The Quest for Understanding the Proton: New Breakthroughs in Theoretical Physics

A team of theoretical physicists at Johannes Gutenberg University Mainz (JGU) has made remarkable progress in refining their calculations of the electric charge radius of the proton. This achievement, described in three newly published preprints on the arXiv server, represents a significant advancement in our understanding of the proton’s physical characteristics. In addition to updating the proton radius measurement, the researchers have also made groundbreaking strides in predicting the magnetic charge radius. These findings shed light on the enigmatic nature of atomic nuclei and open doors for further exploration into the mysteries of the proton.

The proton, one of the fundamental building blocks of matter, has eluded precise measurement of its radius for many years. In 2010, a breakthrough occurred when laser spectroscopy of muonic hydrogen revealed a strikingly smaller proton radius compared to traditional methods. The question then arose: is this deviation evidence of new physics or inherent to the measuring techniques? Recent evidence suggests that the smaller experimental value reflects the true proton radius, rather than signaling new physics beyond the Standard Model.

In 2021, Prof. Dr. Hartmut Wittig and his team at the Mainz Cluster of Excellence PRISMA+ made significant progress in performing lattice calculations to determine the proton’s radius. This methodology involves using lattice field theory, where quarks are arranged on a discrete space-time lattice similar to a crystal structure. By simulating electromagnetic form factors, which describe the distribution of electric charge and magnetization within the proton, the researchers were able to improve the precision of their calculations.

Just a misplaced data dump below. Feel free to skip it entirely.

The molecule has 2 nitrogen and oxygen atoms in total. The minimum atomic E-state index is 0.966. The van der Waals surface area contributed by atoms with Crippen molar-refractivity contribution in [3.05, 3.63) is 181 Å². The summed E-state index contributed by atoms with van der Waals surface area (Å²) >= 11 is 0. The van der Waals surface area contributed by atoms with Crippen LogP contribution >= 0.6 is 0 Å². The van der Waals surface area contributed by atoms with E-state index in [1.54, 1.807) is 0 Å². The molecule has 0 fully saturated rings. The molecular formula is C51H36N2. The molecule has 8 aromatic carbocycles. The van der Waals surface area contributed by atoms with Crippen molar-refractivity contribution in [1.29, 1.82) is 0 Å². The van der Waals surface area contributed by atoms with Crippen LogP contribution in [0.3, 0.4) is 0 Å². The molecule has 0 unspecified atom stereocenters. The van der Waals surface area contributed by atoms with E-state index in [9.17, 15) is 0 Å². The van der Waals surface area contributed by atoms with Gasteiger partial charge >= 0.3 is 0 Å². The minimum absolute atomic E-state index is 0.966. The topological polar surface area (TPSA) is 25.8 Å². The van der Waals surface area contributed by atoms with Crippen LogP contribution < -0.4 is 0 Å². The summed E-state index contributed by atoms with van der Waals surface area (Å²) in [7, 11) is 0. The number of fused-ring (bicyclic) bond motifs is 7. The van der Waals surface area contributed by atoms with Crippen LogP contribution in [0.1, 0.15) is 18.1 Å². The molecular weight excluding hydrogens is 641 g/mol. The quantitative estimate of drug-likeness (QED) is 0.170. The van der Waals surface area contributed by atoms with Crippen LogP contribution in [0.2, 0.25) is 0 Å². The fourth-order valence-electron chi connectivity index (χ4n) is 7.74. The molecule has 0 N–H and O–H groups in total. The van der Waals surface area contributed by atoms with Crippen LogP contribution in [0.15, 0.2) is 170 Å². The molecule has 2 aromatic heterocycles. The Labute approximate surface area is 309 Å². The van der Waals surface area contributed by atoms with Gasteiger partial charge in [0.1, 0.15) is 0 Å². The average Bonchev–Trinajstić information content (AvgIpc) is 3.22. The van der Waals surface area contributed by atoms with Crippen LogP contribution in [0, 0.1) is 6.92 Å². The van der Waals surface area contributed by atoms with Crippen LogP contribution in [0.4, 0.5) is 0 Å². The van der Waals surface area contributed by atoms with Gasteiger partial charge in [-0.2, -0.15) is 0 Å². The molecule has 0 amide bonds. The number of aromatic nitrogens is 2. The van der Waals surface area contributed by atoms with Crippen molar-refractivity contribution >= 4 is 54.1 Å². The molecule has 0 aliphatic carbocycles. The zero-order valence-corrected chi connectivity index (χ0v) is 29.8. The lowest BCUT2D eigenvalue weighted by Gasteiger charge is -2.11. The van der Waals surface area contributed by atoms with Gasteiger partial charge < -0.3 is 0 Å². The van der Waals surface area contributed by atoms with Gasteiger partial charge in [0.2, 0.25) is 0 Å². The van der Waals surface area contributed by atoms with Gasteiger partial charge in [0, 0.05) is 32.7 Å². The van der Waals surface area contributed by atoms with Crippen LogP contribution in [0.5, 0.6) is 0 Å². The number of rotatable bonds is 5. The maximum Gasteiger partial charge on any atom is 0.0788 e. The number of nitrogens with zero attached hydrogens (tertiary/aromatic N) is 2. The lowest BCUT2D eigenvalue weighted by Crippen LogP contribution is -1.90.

Building upon the previous breakthrough, doctoral student Miguel Salg and the Mainz research group have achieved new results that not only enhance but also extend the earlier calculations. In a considerable advancement, the team was able to omit experimental data entirely from their calculations and still obtain highly precise results. By including additional calculations, refining statistics, and better constraining systematic errors, they have strengthened the evidence supporting the smaller proton radius.

The Mainz physicists base their calculations on the theory of quantum chromodynamics (QCD), which describes the forces at play within atomic nuclei. The strong interaction binds quarks together, forming protons and neutrons, and is mediated by exchange particles called gluons. Lattice field theory, coupled with QCD, enables the researchers to mathematically evaluate these intricate processes. By utilizing supercomputers, they can determine properties of nucleons, such as the electromagnetic form factors that ultimately provide insights into the proton’s radius.

Beyond the electric charge radius, the proton also possesses a magnetic charge radius, which poses its own puzzle. The Mainz research group tackled this challenge by calculating the magnetic charge radius based on QCD principles. This groundbreaking achievement contributes to our understanding of the proton’s magnetic characteristics and enriches our overall comprehension of this fundamental particle.

The Mainz researchers went even further by deriving the Zemach radius purely from QCD, using the precise knowledge of the electric and magnetic form factors. The Zemach radius serves as a crucial input parameter for experimental measurements on muonic hydrogen. This achievement not only confirms the accuracy of their lattice QCD calculations but also showcases the remarkable progress made in this field.

The recent breakthroughs in theoretical physics at Johannes Gutenberg University Mainz represent exciting advancements in our understanding of the proton. By refining calculations of the electric and magnetic charge radii, researchers have provided further evidence supporting the smaller values obtained through muonic hydrogen spectroscopy. These achievements deepen our understanding of atomic nuclei and raise new questions about the nature of fundamental particles. The ongoing pursuit of unraveling the mysteries of the proton remains a captivating endeavor for the scientific community, as it promises to broaden our knowledge of the fundamental laws governing the universe.


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